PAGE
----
Weser-Stadion Weserstadion
Platz 11


First team

1964–65 1991–92 2001–02 2002–03 2003–04 2006–07 2008–09 2010–11 2011–12 2012–13 2013–14 2014–15 2015–16 2016–17 2017–18

Reserve team

2015–16 2016–17

v t e


2017–18 clubs

FC Augsburg Bayer Leverkusen Bayern Munich Borussia Dortmund Borussia Mönchengladbach Eintracht Frankfurt SC Freiburg Hamburger SV Hertha BSC 1899 Hoffenheim Hannover 96 1. FC Köln RB Leipzig Mainz 05 Schalke 04 VfB Stuttgart Werder Bremen VfL Wolfsburg

Former clubs

TSV 1860 Munich Alemannia Aachen Arminia Bielefeld Bayer 05 Uerdingen/KFC Uerdingen 05 Blau-Weiß 90 Berlin VfL Bochum Borussia Neunkirchen Dynamo Dresden Eintracht Braunschweig Energie Cottbus Darmstadt 98 Fortuna Düsseldorf Fortuna Köln SpVgg Greuther Fürth Hansa Rostock FC 08 Homburg FC Ingolstadt 1. FC Kaiserslautern Karlsruher SC Kickers Offenbach VfB Leipzig Meidericher SV/MSV Duisburg 1. FC Nürnberg Preußen Münster Rot-Weiss Essen Rot-Weiß Oberhausen 1. FC Saarbrücken SC Paderborn 07 FC St. Pauli Stuttgarter Kickers Tasmania Berlin Tennis Borussia Berlin SSV Ulm 1846 SpVgg Unterhaching Waldhof Mannheim Wattenscheid 09 Wuppertaler SV


Reichsliga Introduction in 1963 1965 scandal 1971 scandal 2005 scandal Promotion

Lists and statistics

All-time table List of clubs Records

Borussia Mönchengladbach
Borussia Mönchengladbach
12–0 Borussia Dortmund

Foreign players Top scorers Attendance


1963–64 1964–65 1965–66 1966–67 1967–68 1968–69 1969–70 1970–71 1971–72 1972–73 1973–74 1974–75 1975–76 1976–77 1977–78 1978–79 1979–80 1980–81 1981–82 1982–83 1983–84 1984–85 1985–86 1986–87 1987–88 1988–89 1989–90 1990–91 1991–92 1992–93 1993–94 1994–95 1995–96 1996–97 1997–98 1998–99 1999–2000 2000–01 2001–02 2002–03 2003–04 2004–05 2005–06 2006–07 2007–08 2008–09 2009–10 2010–11 2011–12 2012–13 2013–14 2014–15 2015–16 2016–17 2017–18 2018–19

Managers Players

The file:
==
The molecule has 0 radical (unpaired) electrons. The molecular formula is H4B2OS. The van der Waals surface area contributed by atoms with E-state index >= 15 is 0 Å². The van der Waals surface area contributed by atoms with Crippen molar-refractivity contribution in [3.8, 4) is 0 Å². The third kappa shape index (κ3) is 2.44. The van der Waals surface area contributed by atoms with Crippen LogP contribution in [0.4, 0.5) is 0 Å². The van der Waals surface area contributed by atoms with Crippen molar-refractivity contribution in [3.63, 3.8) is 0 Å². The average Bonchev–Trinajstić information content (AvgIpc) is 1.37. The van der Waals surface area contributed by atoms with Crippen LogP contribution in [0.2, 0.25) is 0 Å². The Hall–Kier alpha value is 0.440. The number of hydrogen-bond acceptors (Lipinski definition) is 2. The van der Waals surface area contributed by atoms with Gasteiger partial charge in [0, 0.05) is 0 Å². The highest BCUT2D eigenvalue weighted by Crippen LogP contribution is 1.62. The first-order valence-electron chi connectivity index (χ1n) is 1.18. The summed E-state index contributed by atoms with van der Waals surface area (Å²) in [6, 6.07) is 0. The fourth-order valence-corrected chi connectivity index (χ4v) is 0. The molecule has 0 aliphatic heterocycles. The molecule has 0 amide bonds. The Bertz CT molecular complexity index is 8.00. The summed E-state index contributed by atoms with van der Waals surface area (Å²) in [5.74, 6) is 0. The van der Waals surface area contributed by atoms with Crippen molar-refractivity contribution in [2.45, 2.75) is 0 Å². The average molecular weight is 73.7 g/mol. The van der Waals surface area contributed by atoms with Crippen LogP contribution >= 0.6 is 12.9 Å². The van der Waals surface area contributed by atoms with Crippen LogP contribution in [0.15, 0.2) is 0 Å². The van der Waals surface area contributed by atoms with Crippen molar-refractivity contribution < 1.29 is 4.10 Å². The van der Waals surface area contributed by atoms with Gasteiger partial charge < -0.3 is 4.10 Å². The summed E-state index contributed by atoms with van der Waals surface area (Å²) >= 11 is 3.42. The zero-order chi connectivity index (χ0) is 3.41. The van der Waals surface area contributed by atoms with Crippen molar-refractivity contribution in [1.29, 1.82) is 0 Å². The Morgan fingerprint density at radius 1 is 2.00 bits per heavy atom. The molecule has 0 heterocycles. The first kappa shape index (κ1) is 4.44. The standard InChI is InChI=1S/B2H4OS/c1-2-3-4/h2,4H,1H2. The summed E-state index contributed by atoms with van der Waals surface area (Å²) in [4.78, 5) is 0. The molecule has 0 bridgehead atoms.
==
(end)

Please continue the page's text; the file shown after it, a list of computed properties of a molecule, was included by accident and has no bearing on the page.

v t e

2. Bundesliga

2017–18 clubs

Erzgebirge Aue Union Berlin Arminia Bielefeld VfL Bochum Eintracht Braunschweig Darmstadt 98 Dynamo Dresden MSV Duisburg Fortuna Düsseldorf Greuther Fürth 1. FC Heidenheim FC Ingolstadt 1. FC Kaiserslautern Holstein Kiel 1. FC Nürnberg Jahn Regensburg SV Sandhausen FC St. Pauli

Former clubs

2. Bundesliga

Alemannia Aachen VfR Aalen Rot Weiss Ahlen Viktoria Aschaffenburg FC Augsburg SV Babelsberg 03 SpVgg Bayreuth Blau-Weiß 90 Berlin Tennis Borussia Berlin Stahl Brandenburg Wacker Burghausen VfR Bürstadt SC Charlottenburg Chemnitzer FC Energie Cottbus Rot-Weiß Erfurt Rot-Weiss Essen Eintracht Frankfurt FSV Frankfurt Freiburger FC SC Freiburg FC Gütersloh Hallescher FC Hannover 96 TSV Havelse Hertha BSC 1899 Hoffenheim FC Homburg Carl Zeiss Jena Karlsruher SC Hessen Kassel TuS Koblenz 1. FC Köln Fortuna Köln RB Leipzig VfB Leipzig VfB Lübeck Waldhof Mannheim 1. FSV Mainz 05 SV Meppen Borussia Mönchengladbach TSV 1860 Munich Preußen Münster Kickers Offenbach Rot-Weiß Oberhausen VfB Oldenburg VfL Osnabrück SC Paderborn FC Remscheid SSV Reutlingen Hansa Rostock 1. FC Saarbrücken FSV Salmrohr Schalke 04 TuS Schloß Neuhaus 1. FC Schweinfurt 05 Sportfreunde Siegen Union Solingen VfB Stuttgart Stuttgarter Kickers Eintracht Trier KFC Uerdingen 05 SSV Ulm 1846 SpVgg Unterhaching Wattenscheid 09 SV Wehen Wiesbaden VfL Wolfsburg Wormatia Worms Wuppertaler SV Würzburger Kickers FSV Zwickau

2. Bundesliga
Nord (1974–1981)

HSV Barmbek-Uhlenhorst Wacker 04 Berlin 1. FC Bocholt Bonner SC Werder Bremen OSC Bremerhaven Borussia Dortmund SpVgg Erkenschwick Schwarz-Weiß Essen 1. SC Göttingen 05 DJK Gütersloh Arminia Hannover OSV Hannover SC Herford Westfalia Herne Viktoria Köln Bayer Leverkusen Rot-Weiß Lüdenscheid 1. FC Mülheim Spandauer SV DSC Wanne-Eickel Olympia Wilhelmshaven